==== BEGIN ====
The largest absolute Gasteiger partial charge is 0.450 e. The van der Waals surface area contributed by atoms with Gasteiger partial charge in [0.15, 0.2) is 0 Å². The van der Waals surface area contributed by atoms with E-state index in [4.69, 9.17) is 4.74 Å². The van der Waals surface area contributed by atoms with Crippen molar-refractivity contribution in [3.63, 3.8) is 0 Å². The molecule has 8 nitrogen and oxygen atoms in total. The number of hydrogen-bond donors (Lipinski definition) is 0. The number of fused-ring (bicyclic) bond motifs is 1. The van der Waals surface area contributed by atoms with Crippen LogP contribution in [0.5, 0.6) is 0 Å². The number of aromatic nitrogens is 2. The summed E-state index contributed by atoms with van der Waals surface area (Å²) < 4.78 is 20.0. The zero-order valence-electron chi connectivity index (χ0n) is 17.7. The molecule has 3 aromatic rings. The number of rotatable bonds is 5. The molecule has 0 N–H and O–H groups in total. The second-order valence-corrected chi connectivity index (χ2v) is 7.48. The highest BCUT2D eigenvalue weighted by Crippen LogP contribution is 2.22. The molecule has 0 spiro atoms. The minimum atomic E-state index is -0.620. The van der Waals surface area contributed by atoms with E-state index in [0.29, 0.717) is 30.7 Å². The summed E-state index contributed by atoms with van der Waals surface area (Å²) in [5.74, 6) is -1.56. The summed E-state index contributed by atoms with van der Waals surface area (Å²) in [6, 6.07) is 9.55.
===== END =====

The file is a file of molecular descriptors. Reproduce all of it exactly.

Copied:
The largest absolute Gasteiger partial charge is 0.450 e. The van der Waals surface area contributed by atoms with Gasteiger partial charge in [0.15, 0.2) is 0 Å². The van der Waals surface area contributed by atoms with E-state index in [4.69, 9.17) is 4.74 Å². The van der Waals surface area contributed by atoms with Crippen molar-refractivity contribution in [3.63, 3.8) is 0 Å². The molecule has 8 nitrogen and oxygen atoms in total. The number of hydrogen-bond donors (Lipinski definition) is 0. The number of fused-ring (bicyclic) bond motifs is 1. The van der Waals surface area contributed by atoms with Crippen LogP contribution in [0.5, 0.6) is 0 Å². The number of aromatic nitrogens is 2. The summed E-state index contributed by atoms with van der Waals surface area (Å²) < 4.78 is 20.0. The zero-order valence-electron chi connectivity index (χ0n) is 17.7. The molecule has 3 aromatic rings. The number of rotatable bonds is 5. The molecule has 0 N–H and O–H groups in total. The second-order valence-corrected chi connectivity index (χ2v) is 7.48. The highest BCUT2D eigenvalue weighted by Crippen LogP contribution is 2.22. The molecule has 0 spiro atoms. The minimum atomic E-state index is -0.620. The van der Waals surface area contributed by atoms with E-state index in [0.29, 0.717) is 30.7 Å². The summed E-state index contributed by atoms with van der Waals surface area (Å²) in [5.74, 6) is -1.56. The summed E-state index contributed by atoms with van der Waals surface area (Å²) in [6, 6.07) is 9.55.